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Caerlaverock Castle


Tour Caerlaverock Castle

Caerlaverock Castle was built by the powerful Maxwell family in the late 13th century. The eastern Solway had alternated between English and Scottish rule until the end of the 12th century, when it finally came under the influence of the Normans. Then King Edward I, known as 'Hammer of Scots', imposed English rule and triggered the Wars of Independence. In 1300, Caerlaverock became the focus of Edward's wrath and he laid siege with an army of 87 knights and 3000 soldiers. Once the siege engines arrived, the castle soon surrendered. Edward died nearby in 1307 - a monument in Burgh Marsh marks the spot. After winning Scottish independence in 1314, Robert the Bruce ordered that all border strongholds, including Caerlaverock, must be destroyed to prevent them being used by an invading English army.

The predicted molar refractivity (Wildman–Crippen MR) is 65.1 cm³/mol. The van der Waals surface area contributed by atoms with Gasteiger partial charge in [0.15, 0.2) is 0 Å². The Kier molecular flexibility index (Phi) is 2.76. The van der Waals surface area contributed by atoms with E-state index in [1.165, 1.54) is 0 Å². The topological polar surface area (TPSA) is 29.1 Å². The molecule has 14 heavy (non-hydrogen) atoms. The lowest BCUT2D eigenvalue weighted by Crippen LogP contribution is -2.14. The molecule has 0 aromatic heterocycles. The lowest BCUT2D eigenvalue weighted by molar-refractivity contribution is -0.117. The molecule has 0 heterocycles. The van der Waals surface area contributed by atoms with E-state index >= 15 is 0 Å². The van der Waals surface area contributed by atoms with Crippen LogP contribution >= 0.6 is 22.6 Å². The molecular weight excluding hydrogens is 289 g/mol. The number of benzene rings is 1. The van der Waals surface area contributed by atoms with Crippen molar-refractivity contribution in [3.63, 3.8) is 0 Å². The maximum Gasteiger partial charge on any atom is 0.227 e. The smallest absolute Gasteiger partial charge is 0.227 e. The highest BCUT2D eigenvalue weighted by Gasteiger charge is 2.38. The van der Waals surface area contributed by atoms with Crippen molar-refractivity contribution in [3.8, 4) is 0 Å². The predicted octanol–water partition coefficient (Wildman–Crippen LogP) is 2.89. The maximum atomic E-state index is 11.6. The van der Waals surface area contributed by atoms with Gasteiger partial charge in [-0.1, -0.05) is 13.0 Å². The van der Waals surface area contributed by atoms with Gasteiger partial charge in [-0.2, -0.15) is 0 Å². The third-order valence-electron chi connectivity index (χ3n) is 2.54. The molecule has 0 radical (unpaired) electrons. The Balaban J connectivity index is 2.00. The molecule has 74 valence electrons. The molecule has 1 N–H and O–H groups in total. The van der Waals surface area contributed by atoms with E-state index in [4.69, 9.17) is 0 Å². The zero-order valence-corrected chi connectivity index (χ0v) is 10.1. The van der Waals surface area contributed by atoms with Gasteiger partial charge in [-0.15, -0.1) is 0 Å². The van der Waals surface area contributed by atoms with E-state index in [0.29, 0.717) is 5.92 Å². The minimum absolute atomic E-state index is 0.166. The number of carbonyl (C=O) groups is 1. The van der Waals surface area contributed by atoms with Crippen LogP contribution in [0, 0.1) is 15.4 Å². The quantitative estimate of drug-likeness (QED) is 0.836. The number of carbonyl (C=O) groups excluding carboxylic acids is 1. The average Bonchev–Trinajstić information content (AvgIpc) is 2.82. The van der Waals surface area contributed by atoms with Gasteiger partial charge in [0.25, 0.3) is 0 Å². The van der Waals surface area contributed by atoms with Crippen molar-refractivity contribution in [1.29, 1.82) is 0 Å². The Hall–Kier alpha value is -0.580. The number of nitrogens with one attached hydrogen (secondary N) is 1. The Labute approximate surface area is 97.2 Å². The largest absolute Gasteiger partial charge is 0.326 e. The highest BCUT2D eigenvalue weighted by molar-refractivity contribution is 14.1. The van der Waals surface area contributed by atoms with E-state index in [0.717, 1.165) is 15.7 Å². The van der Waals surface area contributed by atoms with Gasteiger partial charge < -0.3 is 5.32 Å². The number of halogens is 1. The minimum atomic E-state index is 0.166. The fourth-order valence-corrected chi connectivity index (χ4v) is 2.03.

Two hundred years later, the rebuilt castle withstood the attention of an invading English army led by James V who defeated the Scots at the 'Battle of the Solway Moss'. After the Union of the Crowns in 1603, the two kingdoms were finally united under his son. However, the English-Scottish truce broke down in 1640 and during that summer, Caerlaverock was besieged for 13 weeks by a Scottish army of Covenanters. After its surrender, the Covenanters partially dismantled the castle and it fell into decay, having stood guard over the Solway Firth for over 400 years.

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